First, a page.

Grandma Needs Medicaid But Wait,….Her Income Is Too High!

Imagine this scenario for a moment…Grandma has been admitted to a nursing home where she will likely stay for the remainder of her life. You’ve heard what “they” say about the cost of long-term care in the Nursing Home. Your immediate thought: “Grandma has no money…. How are we going to pay for this?”

In talking with the Business Office or Social Worker at the facility, you learn that Medicaid can pay a significant portion of Grandma’s nursing home bill as long as she doesn’t have “too many” assets. You think to yourself, “No problem, Grandma only has $1,500 in the bank, she will have no problem getting Medicaid.”

You immediately apply by submitting an application on her behalf. After a week or so, you get a notice from the State of Florida, Department of Children and Families telling you Grandma’s income is too high to qualify. You’re not sure what to do, so you do nothing. After a few more weeks you get another notice informing you Grandma’s application for Medicaid has been denied. The reason, “The applicant’s income too high for the program you are seeking.” Huh? What does that mean?

The State of Florida is what we refer to as an “Income Cap” state. This means that the state has an income limit for people seeking Medicaid. Florida’s Medicaid rules are very inflexible. An individual whose income exceeds the maximum allowable amount per month (even if only by one dollar) is not eligible for Medicaid.

But its not all bad news…the state does recognize that there are many people like Grandma who may have very few assets but high income. For these people (and Grandma), Federal Law authorizes the use of a Qualified Income Trust (QIT) to deal with the excess income to make Grandma eligible for Medicaid. A Qualified Income Trust? What is that? How does it work?

A QIT is a special type of Trust that must be prepared by an attorney. It deals only with the applicant’s income and must be set up and “funded” before Medicaid approval. Any income deposited into the QIT is excluded from the Medicaid eligibility determination. The QIT is like any other trust in that it is made up of three parts, Grantor, Trustee, Beneficiary. So how then does it work?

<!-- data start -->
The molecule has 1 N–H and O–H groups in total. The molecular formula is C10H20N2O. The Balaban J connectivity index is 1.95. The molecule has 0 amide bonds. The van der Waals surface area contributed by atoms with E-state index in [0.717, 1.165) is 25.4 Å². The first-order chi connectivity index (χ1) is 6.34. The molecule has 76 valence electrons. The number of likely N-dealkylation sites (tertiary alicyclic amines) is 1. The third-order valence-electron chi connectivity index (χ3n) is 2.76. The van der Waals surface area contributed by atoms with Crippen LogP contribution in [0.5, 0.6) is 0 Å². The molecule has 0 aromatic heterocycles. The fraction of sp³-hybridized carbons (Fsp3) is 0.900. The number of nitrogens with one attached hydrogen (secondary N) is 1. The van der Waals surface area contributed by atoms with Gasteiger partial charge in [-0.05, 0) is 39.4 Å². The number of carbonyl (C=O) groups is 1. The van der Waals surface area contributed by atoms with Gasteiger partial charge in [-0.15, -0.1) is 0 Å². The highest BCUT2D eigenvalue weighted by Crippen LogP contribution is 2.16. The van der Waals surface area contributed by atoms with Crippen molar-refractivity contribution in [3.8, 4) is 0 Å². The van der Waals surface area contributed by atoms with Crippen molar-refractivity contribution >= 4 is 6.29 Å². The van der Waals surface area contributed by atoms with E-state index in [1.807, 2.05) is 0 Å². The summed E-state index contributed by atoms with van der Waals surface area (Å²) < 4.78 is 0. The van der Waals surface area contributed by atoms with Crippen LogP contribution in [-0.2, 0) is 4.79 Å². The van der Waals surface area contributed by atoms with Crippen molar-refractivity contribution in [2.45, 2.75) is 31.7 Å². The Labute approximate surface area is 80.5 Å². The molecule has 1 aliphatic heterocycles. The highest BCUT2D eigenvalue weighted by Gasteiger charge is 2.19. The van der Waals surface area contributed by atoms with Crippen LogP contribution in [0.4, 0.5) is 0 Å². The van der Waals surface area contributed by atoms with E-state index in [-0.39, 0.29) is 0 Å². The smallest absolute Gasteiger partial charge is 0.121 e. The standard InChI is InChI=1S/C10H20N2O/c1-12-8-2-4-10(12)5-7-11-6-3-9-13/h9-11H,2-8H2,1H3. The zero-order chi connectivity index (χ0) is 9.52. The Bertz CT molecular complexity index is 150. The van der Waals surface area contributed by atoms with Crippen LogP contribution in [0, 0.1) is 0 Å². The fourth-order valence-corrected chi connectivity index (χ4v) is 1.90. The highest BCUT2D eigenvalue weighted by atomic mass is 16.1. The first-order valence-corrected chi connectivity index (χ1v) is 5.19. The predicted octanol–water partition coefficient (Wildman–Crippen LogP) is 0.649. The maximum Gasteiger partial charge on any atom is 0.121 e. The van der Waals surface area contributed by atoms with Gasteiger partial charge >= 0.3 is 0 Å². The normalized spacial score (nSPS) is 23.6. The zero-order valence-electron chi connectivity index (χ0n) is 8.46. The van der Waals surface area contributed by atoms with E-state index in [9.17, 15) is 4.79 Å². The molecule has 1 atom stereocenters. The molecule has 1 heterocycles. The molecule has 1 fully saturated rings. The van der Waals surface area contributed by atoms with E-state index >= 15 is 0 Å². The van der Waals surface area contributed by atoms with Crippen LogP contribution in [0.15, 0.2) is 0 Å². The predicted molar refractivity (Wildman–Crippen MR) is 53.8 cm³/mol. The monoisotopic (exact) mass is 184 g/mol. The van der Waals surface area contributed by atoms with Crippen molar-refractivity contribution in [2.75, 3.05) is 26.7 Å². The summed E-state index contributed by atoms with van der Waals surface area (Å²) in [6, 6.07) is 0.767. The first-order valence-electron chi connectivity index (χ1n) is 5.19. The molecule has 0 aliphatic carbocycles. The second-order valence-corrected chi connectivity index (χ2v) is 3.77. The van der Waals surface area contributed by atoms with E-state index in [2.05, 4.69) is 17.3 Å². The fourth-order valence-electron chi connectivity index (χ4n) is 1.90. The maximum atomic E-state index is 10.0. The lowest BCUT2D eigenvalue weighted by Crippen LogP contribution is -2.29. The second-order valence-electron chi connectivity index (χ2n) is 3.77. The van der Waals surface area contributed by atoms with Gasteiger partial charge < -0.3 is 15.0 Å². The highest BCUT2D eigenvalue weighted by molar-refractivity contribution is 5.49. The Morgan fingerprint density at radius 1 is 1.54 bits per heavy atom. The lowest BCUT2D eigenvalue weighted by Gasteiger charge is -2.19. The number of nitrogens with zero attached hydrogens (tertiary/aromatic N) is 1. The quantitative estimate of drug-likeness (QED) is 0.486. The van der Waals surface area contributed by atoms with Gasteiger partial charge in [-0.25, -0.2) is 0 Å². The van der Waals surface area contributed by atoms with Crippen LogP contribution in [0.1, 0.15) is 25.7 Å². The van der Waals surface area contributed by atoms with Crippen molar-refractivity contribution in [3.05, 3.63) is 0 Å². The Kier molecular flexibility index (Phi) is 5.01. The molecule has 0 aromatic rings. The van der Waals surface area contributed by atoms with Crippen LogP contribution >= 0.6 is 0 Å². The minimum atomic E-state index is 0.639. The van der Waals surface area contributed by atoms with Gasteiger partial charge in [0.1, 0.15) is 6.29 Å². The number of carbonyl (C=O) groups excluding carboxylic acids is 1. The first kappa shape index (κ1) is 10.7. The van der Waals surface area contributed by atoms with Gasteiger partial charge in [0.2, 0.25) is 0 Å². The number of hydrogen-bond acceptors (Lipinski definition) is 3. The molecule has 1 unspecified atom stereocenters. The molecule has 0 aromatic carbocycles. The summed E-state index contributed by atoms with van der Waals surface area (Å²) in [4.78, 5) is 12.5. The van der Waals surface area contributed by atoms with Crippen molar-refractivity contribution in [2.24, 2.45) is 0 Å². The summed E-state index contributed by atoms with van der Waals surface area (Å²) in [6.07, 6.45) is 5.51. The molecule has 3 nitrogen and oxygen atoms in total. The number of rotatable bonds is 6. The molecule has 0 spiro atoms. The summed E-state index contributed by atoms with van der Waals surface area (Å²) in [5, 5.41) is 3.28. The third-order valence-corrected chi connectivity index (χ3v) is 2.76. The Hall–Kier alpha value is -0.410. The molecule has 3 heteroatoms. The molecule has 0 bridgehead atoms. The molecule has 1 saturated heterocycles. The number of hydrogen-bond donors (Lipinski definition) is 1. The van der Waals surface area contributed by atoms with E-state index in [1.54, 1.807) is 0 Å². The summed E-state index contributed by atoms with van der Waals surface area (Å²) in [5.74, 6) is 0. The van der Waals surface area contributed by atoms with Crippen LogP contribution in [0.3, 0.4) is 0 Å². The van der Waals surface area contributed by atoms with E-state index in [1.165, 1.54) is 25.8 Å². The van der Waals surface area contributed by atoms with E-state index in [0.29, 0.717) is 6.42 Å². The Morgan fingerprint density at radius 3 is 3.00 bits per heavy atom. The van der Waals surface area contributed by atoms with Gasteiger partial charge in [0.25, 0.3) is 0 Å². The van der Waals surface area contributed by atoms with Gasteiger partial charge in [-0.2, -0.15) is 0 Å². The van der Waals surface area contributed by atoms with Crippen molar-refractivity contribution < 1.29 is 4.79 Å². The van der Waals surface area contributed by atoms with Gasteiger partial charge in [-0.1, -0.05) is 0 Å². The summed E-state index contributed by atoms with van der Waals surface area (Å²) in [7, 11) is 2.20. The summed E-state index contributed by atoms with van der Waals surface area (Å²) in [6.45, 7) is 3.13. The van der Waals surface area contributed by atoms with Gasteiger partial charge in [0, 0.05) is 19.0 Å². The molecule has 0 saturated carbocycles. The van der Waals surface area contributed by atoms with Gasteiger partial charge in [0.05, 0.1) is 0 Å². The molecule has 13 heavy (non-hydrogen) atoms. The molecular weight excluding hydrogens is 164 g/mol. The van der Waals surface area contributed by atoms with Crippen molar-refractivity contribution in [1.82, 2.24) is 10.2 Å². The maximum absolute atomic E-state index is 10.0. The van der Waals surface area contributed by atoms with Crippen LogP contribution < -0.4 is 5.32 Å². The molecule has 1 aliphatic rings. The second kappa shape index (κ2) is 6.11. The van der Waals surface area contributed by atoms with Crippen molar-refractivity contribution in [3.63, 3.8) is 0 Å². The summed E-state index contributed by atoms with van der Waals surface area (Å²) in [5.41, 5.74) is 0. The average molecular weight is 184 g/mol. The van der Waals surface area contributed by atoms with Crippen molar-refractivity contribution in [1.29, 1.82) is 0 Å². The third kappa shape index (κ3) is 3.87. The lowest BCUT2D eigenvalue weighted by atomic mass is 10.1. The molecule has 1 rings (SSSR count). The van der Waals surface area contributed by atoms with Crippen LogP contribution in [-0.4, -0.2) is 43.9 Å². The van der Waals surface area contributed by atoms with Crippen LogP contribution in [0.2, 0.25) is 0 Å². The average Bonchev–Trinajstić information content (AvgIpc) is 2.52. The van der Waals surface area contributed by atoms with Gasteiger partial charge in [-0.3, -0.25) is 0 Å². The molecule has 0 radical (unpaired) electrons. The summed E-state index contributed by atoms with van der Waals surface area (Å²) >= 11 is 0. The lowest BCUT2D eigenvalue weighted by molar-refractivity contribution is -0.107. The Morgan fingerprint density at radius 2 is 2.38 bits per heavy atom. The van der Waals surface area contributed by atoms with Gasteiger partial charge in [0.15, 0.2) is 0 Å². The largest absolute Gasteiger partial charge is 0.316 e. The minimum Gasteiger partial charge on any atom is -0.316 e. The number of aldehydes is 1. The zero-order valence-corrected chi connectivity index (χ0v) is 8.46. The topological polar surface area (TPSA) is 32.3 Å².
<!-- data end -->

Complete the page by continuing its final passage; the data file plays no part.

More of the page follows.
The way it works is … Grandma or her legal representative will execute the Trust document. Grandma would be the Grantor and sole life-beneficiary of the Trust. Grandma’s representative [often a trusted loved one] will serve as the Trustee of the QIT. The named Trustee will then take the fully executed QIT document to a bank to open a checking account, which must be titled in the name of the QIT. Bank representatives will need to see and copy the document as well as the Trustee’s photo ID.

We’ve got the QIT open at the bank, now what? Going forward, Grandma will continue to receive her monthly income as normal. Grandma’s Trustee will pay/deposit into the Trust from Grandma’s primary checking account the amount of her income that is over the limit or all of her income if she wishes. Now that funds are in the QIT, the Trustee is limited as to how he/she can use the funds.

The trustee can only make permissible payments on Grandma’s behalf. Some of the payments that can be made from the QIT include Grandma’s monthly patient responsibility to the nursing home, Grandma’s monthly personal needs allowance, Grandma’s monthly supplemental insurance premium and, if applicable, a community spouse allowance. The income deposited into the QIT is excluded from the eligibility determination; however, it is not excluded from the patient responsibility calculation.

“Grandma has a revocable living trust, we can just use that, right?” Unfortunately, the answer to this question is “No.” A QIT is a very specific type of irrevocable trust. As mentioned, the rule is very strict on the use of a QIT. The funds deposited or held in a QIT can only be used for certain permissible expenses.

There is no other way to “fix” the high-income problem. The use of a QIT is very complicated and requires careful attention to detail. The key thing to remember is that Medicaid will allow Grandma to have income over the limit so long as she has a QIT, her income is paid into it and then paid/disbursed from the QIT according to Medicaid’s rules.

Are you looking for help with a QIT? Allow our Elder Law Specialists to guide you in this somewhat complicated area.

By Jonathan Kinsella


The Season of Thankfulness: Just Now or Year Round?